Trump administration takes a page from China’s so-called “social credit system”

China’s Social Credit System

In the Black Mirror episode “Nosedive,” writers Rashida Jones and Michael Schur created a bleak world where everyone has a public rating system based on their social media ranking. The episode features Bryce Dallas Howard as a young woman who tries to improve her respectable 4.2 score to get better flight options and other perks. Things quickly spiral out of control.

Most viewers saw that episode as a dystopian horror story, China apparently thought it was a great idea. By 2020, the country plans to give all its 1.4 billion citizens a personal score, based on how they behave, according to CBS News. The government started working on its so-called social credit system back in 2014, which ranks citizens on their trustworthiness, including whether they jaywalk, buy Chinese-made products, what they post online, and whether they smoke in nonsmoking areas. Those deemed trustworthy can get discounts on energy bills and better interest rates at banks, while those considered untrustworthy can reportedly be stopped from buying property and even high-speed internet.

The system works a bit like credit scores, but instead of being based on good or bad financial decisions, Chinese citizens are being scored on things like whether they pay their taxes on time to how they cross the street to what they post online, per CBS. As 2020 approaches, some with low scores are already feeling the effects of a low social credit score–nearly 11 million Chinese can no longer fly and four million are barred from trains.

Next week, the program will start expanding nationwide, and more citizens will start to feel the watchful eyes of Big Brother as China’s network of surveillance cameras grows to an estimated 600 million cameras.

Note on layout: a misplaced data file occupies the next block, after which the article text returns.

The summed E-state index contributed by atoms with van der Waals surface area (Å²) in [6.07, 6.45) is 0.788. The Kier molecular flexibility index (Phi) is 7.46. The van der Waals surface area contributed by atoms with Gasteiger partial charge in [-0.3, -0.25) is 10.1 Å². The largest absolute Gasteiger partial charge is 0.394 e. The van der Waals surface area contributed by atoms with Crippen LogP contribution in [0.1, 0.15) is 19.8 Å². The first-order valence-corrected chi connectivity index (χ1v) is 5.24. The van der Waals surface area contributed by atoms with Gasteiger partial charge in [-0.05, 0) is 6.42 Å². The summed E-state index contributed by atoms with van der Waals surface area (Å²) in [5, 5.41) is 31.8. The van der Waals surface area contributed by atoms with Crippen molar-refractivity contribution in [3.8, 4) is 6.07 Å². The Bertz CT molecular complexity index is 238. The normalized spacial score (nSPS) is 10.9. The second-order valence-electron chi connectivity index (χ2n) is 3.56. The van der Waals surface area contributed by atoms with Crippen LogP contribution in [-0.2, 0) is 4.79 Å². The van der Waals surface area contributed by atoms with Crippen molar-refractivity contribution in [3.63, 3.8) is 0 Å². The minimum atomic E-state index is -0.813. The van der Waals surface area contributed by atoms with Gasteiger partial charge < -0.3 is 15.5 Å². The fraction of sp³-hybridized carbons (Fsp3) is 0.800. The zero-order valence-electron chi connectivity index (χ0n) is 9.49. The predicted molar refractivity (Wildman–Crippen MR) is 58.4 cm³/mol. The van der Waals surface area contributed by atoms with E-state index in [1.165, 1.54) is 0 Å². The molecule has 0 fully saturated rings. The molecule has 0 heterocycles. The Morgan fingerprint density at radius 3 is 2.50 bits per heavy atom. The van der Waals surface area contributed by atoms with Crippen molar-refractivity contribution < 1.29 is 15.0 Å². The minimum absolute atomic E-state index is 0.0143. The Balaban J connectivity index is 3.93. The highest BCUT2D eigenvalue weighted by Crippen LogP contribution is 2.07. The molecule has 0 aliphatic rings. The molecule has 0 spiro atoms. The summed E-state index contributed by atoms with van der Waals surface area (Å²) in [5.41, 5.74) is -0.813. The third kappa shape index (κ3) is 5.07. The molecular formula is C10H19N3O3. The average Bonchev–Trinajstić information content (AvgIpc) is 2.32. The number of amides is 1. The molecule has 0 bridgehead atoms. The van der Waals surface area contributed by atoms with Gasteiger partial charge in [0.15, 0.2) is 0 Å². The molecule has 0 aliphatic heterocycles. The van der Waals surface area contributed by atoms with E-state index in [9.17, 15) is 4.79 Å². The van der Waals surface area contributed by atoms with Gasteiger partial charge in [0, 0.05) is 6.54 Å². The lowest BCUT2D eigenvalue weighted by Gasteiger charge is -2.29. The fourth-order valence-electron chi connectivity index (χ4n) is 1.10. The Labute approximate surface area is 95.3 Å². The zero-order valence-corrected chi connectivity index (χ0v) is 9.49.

Now the Trump administration has proposed a new rule that would force every single person who needs a visa to enter the U.S. for tourism or immigration to provide five years of social media history.

That’s 14.7 million people per year — tourists, business travelers, students, academics, and potential immigrants — who will face bureaucrats hired by ICE scouring through everything they’ve posted online to qualify for a visa.2

It’s a proposal with extreme consequences for the tourist and travel industry and could lead to reciprocal rules in other countries for American travelers.

But most importantly, it would have a massive chilling effect on freedom of expression for everyone around the world. It sends a message that at any point, governments could change the rules to make anything anyone has ever tweeted or instagrammed a basis for making decisions about their ability to visit, work in, or move to another country.

This proposal is just another step towards ever more extreme monitoring of social media by the Trump administration. Just a few months ago, this rule was put in place for a small group of visa seekers who were selected for additional screening.

Now we are seeing it expanded to every single person who needs a visa to visit the U.S. If we don’t stop this proposal now, we could see even more extreme measures in the future.